JavaScript classList() property and methods explained

The classList property is a property of an HTML element that holds the class names of the element currently selected. You can use the property to fetch the class names of an HTML element as an array.

For example, suppose you have the following HTML element in your <body> tag:

  <div id="header" class="navbar open">Header div</div>

You can grab the <div> element above using the document.getElementById() method, then you can fetch the class names of the element using either className or classList property.

The className property returns the class names as a string, while classList property returns the class names as an array:

const div = document.getElementById("header");
console.log(div.className); // "navbar open"

console.log(div.classList); // ["navbar", "open"]
console.log(div.classList[0]); // "navbar"
console.log(div.classList[1]); // "open"

The classList property is a read-only property. If you want to manipulate the HTML element’s classes, you need to use the methods included in the classList property. They are as follows:

  • add()
  • contains()
  • item()
  • remove()
  • toggle()

Let’s learn how these methods work, starting from the add() method.

classList add() method explained

The add() method allows you to add one or more class names to an element. You only need to pass the class names you want to add as a comma-delimited string:

Here’s an example of adding a new class name to the <div> element above:

const div = document.getElementById("header");

If the class name is already present on the element, then it won’t be added again to the element. The code below does nothing because the class name "navbar" is already present on the <div> element above:


Next, let’s learn how contains() method works.

classList contains() method explained

The contains() method will check on your element’s class attribute and check if it contains a specific class name.

You need to pass the class name you want to check as its argument. The method will return true if the class name is present or false when it is not present.

For example, here’s how to check if an element has the "navbar" class present:

const div = document.getElementById("header");
div.classList.contains("navbar"); // true
div.classList.contains("lg-block"); // false

And that’s all about the contains() method. Next, we have the item() method.

classList item() method explained

The item() method of the classList property returns the class name at the index you specified as its argument. It works the same way as using the classList[index] check except for when the specified index is non-existent:

const div = document.getElementById("header");

console.log(div.classList.item(0)); // "navbar"
console.log(div.classList.item(1)); // "open"
console.log(div.classList.item(2)); // null

console.log(div.classList[0]); // "navbar"
console.log(div.classList[1]); // "open"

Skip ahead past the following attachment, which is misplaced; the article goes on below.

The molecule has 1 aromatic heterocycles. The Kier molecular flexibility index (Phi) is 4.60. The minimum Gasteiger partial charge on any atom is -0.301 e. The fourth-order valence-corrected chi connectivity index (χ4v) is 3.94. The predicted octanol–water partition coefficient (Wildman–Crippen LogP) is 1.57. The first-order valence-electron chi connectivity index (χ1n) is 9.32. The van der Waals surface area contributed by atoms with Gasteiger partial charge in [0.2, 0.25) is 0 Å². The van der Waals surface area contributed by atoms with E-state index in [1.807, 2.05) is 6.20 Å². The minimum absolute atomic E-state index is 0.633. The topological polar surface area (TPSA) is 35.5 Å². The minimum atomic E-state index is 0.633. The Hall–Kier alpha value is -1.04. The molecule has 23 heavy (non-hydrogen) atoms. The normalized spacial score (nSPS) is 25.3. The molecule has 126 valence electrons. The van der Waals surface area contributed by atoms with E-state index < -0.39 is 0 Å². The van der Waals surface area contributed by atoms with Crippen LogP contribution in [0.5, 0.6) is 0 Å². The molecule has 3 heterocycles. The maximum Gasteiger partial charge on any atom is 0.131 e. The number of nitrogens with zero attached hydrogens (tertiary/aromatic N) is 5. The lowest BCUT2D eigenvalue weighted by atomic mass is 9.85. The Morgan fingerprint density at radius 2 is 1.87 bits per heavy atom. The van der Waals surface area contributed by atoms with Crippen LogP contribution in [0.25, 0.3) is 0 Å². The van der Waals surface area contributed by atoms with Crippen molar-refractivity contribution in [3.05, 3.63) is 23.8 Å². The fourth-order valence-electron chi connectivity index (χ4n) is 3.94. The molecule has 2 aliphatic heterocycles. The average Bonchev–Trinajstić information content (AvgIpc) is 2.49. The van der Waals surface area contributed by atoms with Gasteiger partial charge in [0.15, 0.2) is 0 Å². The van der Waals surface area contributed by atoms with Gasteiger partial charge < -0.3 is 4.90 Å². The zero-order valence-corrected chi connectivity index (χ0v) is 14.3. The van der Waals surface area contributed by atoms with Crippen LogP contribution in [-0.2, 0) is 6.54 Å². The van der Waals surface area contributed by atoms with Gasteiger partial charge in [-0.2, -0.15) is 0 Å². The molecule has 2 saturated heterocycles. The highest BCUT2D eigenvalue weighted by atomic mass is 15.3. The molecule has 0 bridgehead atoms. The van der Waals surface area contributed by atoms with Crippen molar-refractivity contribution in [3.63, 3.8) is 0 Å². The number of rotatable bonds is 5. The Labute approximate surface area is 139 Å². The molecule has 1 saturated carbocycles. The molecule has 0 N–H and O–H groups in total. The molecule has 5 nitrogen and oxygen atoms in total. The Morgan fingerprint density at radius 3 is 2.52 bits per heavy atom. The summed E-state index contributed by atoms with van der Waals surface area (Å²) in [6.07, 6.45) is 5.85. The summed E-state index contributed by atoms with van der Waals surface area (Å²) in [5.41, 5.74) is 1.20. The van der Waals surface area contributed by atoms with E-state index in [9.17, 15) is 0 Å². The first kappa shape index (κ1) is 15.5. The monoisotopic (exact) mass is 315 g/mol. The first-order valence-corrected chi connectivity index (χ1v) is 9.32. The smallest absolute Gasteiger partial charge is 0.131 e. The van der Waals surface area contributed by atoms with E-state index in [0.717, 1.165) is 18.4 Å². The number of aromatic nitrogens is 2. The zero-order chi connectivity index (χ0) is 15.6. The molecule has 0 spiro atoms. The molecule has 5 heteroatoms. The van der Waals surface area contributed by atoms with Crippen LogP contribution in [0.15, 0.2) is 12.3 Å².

console.log(div.classList[2]); // undefined

As you can see from the code above, the item() method returns null but the classList[index] check returns undefined when the index is non-existent.

Next, let’s learn the remove() method.

classList remove() method explained

The classList.remove() method allows you to remove one or more class names from an HTML element. Like the add() method, you need to pass the class names you want to remove as a comma-delimited string. You can pass as many string parameters as you need:

const div = document.getElementById("header");
// remove three class names
div.classList.remove("navbar", "expand", "lg-block"); 

When the class name you want to remove is not present in the element’s class attribute, JavaScript will continue and try to remove the next class name you passed into the method.

In other words, removing a class that doesn’t exist won’t throw an error.

Finally, let’s see how the toggle() method works.

classList toggle() method explained

The classList.toggle() method allows you to add or remove a class name based on the current class attribute value.

If the class name you want to toggle already present inside the element, the toggle() method will remove that class name, and vice versa.

For example, suppose you have a <p> element as follows:

<p id="header" class="red">Hello World! This is a paragraph element.</p>

You can call the toggle() method once to remove the class "red" from the element as in the code below:

const paragraph = document.getElementById("header");
paragraph.classList.toggle("red"); // false
paragraph.classList.toggle("red"); // true

You can know if the toggle() method adds or removes a class by the value it returns. If the class name is removed, toggle() will return false. When the class name is added, it will return true.


You’ve just learned about the classList property and how you can use the provided methods to manipulate the class names of an HTML element. Now go ahead and try to manipulate your own HTML element’s class 😉

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